As mentioned from the earliest days of this site (started
around 1997-1998), the gay community has been a key factor in the redevelopment
of Asbury Park.
Throughout Asbury's darkest days, bars like Down The Street
served the GLBT community. Down the Street operated from the 1980's until
1999 when Paradise opened. Currently, the old club site is partially
vacant and partially occupied by a bar named Anybody's. A section of the
bar, referred to as "the play pen" is the back section of the original Down The
Street. The bar is nothing like the old Down the Street however, and this
writer for one, found the bar to be a bit scary, even with friendly staff
dressed in tux shirts. I visited during NJ Pride on Sunday July 6th, while
most revelers were cramming into Paradise just a few steps away. Just a
handful of regulars were slung over the bar. Another bar in Asbury Park, I
believe named the Phoenix, operated as well during the late 1980's, and featured
a dance floor.
When talk of redevelopment stirred again in the late 1990's,
Ocean Grove resident and remixer, Shep Pettibone acquired the empty decaying
Empress Motel. In 1999, he opened Club Paradise, a huge dance club, and
one of the best in the Northeast, possibly the best in New Jersey. A risk
indeed, as the most significant events towards redevelopment only occurred in
2002 and 2003. Talk of opening for dining and lodging within a year or two
never surfaced, but this summer (August 2004), renovations to parts of the hotel
section will be complete, and rooms will again be available for rent (from about
$129 and up). No indications of meal service yet.
Other then Paradise and the Empress, blocks surrounding the
business remain desolate, and vacant. But the club is a key factor in the
redevelopment, and is the first signs of real life a stones throw from the
boardwalk and beach. Party goers pack the place on weekends, even more so
in warmer months. Several blocks north, the Berkeley Carteret remains to
be one of the most stable businesses in Asbury Park, having survived the past 2
A similar development in an area called "Wilton Manors" in Ft.
Lauderdale Florida tells a similar story. A run-down, poor neighborhood
with an almost vacant shopping center becomes home to "Georgies Alibi", now a
staple in the redevelopment occurring for miles around. Unlike
Asbury Park, the redevelopment there has been swift, rapidly rising home values
(some of the highest jumps of anywhere in the country) have occurred over the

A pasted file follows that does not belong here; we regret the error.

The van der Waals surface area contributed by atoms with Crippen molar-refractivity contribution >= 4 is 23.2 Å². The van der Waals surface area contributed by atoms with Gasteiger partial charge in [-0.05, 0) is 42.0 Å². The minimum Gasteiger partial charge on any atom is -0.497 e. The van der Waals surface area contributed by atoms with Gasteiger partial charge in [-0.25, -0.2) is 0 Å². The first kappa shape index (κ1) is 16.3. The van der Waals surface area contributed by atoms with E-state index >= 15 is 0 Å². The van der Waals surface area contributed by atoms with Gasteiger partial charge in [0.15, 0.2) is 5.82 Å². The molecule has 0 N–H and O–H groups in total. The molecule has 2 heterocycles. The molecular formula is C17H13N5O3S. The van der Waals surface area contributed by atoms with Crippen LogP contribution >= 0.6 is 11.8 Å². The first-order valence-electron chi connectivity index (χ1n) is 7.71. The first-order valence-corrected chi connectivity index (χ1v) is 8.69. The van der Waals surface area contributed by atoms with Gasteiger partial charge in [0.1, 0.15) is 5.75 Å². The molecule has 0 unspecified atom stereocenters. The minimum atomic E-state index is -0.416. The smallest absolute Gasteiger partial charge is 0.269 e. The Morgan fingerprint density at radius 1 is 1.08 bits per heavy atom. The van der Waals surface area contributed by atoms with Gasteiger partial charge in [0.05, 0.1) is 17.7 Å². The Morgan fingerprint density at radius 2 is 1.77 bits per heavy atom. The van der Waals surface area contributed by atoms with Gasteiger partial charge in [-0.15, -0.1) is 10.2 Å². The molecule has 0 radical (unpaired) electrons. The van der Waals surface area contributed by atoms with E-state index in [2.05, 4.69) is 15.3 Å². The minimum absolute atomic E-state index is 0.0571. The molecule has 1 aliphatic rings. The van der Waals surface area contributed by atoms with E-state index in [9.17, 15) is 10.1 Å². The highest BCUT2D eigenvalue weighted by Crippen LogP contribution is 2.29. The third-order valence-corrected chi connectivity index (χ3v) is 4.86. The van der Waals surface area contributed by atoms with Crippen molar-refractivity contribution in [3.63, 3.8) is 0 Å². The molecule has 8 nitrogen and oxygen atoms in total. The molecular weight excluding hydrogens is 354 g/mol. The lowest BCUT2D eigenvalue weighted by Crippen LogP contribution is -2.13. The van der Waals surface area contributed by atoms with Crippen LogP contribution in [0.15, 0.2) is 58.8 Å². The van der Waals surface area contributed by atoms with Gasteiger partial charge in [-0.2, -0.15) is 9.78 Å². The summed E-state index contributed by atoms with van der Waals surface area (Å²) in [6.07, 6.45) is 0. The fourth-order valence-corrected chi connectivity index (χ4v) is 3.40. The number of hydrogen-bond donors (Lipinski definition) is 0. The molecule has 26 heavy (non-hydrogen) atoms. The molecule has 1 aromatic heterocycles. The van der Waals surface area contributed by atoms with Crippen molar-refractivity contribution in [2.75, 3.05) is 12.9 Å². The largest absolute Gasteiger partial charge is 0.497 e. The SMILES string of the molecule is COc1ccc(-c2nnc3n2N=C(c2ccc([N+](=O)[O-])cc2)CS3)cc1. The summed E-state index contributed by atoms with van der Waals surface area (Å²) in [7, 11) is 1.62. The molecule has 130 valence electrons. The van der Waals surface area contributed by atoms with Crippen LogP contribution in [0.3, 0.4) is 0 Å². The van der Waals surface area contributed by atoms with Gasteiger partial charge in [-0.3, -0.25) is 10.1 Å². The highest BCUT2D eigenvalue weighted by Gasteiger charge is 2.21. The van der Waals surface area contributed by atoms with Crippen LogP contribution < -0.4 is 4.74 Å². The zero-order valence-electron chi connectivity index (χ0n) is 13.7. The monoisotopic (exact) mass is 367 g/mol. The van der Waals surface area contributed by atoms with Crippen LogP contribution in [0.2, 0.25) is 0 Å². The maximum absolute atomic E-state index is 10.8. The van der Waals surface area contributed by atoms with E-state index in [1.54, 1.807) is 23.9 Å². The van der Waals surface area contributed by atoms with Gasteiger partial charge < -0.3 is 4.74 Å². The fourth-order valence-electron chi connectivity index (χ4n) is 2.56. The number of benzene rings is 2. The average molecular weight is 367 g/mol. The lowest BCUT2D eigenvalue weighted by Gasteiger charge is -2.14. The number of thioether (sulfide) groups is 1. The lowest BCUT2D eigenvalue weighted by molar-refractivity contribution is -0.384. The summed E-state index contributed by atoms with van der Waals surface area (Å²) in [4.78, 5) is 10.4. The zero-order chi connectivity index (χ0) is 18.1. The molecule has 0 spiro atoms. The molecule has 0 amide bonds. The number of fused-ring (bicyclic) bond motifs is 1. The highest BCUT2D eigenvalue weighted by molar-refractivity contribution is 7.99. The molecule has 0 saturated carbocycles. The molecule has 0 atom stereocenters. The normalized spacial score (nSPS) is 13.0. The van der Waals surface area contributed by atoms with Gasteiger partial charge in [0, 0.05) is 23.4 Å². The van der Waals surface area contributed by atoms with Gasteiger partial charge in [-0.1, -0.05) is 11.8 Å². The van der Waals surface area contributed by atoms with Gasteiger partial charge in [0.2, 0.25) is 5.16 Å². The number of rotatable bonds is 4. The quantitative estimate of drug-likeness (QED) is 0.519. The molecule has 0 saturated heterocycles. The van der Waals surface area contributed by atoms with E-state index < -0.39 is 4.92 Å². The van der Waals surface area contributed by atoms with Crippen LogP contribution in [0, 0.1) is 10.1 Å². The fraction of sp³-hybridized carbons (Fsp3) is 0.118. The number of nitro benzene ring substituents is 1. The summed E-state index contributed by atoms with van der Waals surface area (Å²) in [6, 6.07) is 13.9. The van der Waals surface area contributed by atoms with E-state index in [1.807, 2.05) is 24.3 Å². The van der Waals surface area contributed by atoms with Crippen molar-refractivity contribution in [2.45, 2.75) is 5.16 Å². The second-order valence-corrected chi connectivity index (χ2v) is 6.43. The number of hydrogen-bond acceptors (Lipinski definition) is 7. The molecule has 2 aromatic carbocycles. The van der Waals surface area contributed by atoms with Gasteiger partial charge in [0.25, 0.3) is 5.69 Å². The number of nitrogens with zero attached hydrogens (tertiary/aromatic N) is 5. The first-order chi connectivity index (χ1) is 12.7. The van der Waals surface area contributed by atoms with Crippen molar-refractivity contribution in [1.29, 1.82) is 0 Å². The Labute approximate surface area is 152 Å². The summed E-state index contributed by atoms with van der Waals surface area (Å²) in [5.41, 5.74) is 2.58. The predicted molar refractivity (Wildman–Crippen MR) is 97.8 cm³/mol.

course of the past few years. A huge gay community has emerged, with folks
relocating from all over the country. A "small community" of dedicated
people created "Wilton Manors", whereas the primary redevelopment in Asbury Park
will come from "big corporations".
In the meantime however, prices in Asbury Park are also
rising, and the Cookman Avenue corridor looks better then it has in 2 decades.
Several fine-dining restaurants have appeared in just the past few years.
Many of the new gay and lesbian settlers come from New York City. New
condos and town homes can be had from about $300,000 and up.
On June 6, 2004, New Jersey Pride was once again help in
Asbury Park. It was the 13th year of the event, though I am not certain if
the event has been held for 13 consecutive years (a visit to JerseyPride.org
didn't answer my question). Though it was an overcast damp day, a good
size crowd showed for the small parade and festival that was held on the lawns
across from the Convention Center. The festival offered some of the best
Pride entertainment for 2004 with 2 headliners, Sophie B. Hawkins and Taylor
Dayne. Instead of parading down the boardwalk as in years past, this year,
the parade headed down Main Street. A new boardwalk has been installed,
and that may have been reason for the route change. The boardwalk itself
has yet to offer much of anything. Weather aside, considering the
population in all of New Jersey, one might say it was a pretty poor showing of
the states GLBT residents, considering turnouts at similar festivals around the
I decided to take photo's of the parade with the Palace
Amusements and famous face of Tillie in the background. This would be the
last chance ever, as demolition of the old building (the oldest amusement park
of this style remaining) had begun just days earlier. A group organized to
"Save Tillie" succeeded in that Tillie's face was saved from the wreckage is is
supposed to appear in the new hotel / buildings that will replace the old
amusement palace. They failed in that their efforts had hoped for savior
of the entire building. Unfortunately, years of neglect, government
corruption and deals gone bad sealed the buildings fate.